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Crab pots? Check!

Posted: May 3, 2013 - 12:00am

With summer fishing on the minds of most, the Alaska State Troopers are hoping to keep things running smooth for fisherman targeting crab or shrimp this season with a public crab pot gear check from 10 a.m. to 2 p.m. on Saturday, May 4 at the trooper offices on Sherwood Lane.

State Trooper Aaron Frenzel said it never hurts to double-check gear before fishing, especially if it means avoiding an unnecessary ticket.

“Most times people just don’t realize what they need or other times people get a little lazy,” Frenzel said.

All crab and shrimp pots, Frenzel said, must have functioning biodegradable escape mechanisms which are configured appropriately for the size of the target species. They must also have properly sized escape rings and the proper identifying markings. According to the Alaska Department of Fish & Game, all shellfish pots must be “plainly and legibly labelled with the angler’s first initial, last name, home address, and the name or the Division of Motor Vehicles registration number (AK number) of the vessel used to operate the pot ...” Since each pot must be attached to a buoy or keg, this information most often noted on the flotation device. Some fisherman have been known to put markings on the pot, as well, though there is no regulation requiring this.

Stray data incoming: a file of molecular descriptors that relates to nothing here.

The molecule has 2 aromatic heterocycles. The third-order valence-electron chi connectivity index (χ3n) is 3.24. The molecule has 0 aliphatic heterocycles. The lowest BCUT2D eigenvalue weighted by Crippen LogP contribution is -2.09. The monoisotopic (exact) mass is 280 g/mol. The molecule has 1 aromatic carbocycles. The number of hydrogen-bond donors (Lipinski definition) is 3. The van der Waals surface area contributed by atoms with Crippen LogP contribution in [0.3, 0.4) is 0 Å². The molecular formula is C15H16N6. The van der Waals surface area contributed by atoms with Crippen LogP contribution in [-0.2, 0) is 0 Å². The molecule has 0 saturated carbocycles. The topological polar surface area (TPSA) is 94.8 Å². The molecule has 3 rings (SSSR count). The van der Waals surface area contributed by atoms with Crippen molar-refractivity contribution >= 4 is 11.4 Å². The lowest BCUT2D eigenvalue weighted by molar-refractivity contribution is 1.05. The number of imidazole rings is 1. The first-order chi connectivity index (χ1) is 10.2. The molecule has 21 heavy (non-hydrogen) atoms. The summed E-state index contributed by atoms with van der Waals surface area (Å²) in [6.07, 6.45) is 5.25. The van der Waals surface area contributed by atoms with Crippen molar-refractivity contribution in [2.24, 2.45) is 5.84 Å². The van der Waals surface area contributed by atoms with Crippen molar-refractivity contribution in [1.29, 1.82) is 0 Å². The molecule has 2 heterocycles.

Frenzel said troopers always appreciate a phone number on the buoy.

“Typically, I recommend putting a phone number because (the buoy) can drift, or get tangled in someone else’s gear ... it makes it nice for us when we’re trying to return found pots, but it’s not a requirement,” he said.

Troopers will also be available to go over general fishery questions, as well, Frenzel said.

According to the ADF&G, the Southeast Alaska personal use crab fishery — including dungeness, tanner and king crab — is “managed by emergency order; the fishery may not open or may close at any time, or the bag limits may be reduced at any time.” The department recommends always checking with local ADF&G offices before going crabbing.

When it comes to fishing for shrimp in Southeast, the season is open year round for personal use and no permits are needed if fishing with pots, according to the ADF&G. Additionally, there are no bag and possession limits.

Before fishing, it’s important to check current regulations regardless of the timing. And remember that all shellfish may be exposed to the algae that causes Paralytic Shellfish Poisoning.

For more information about the gear check, call 465-4047.

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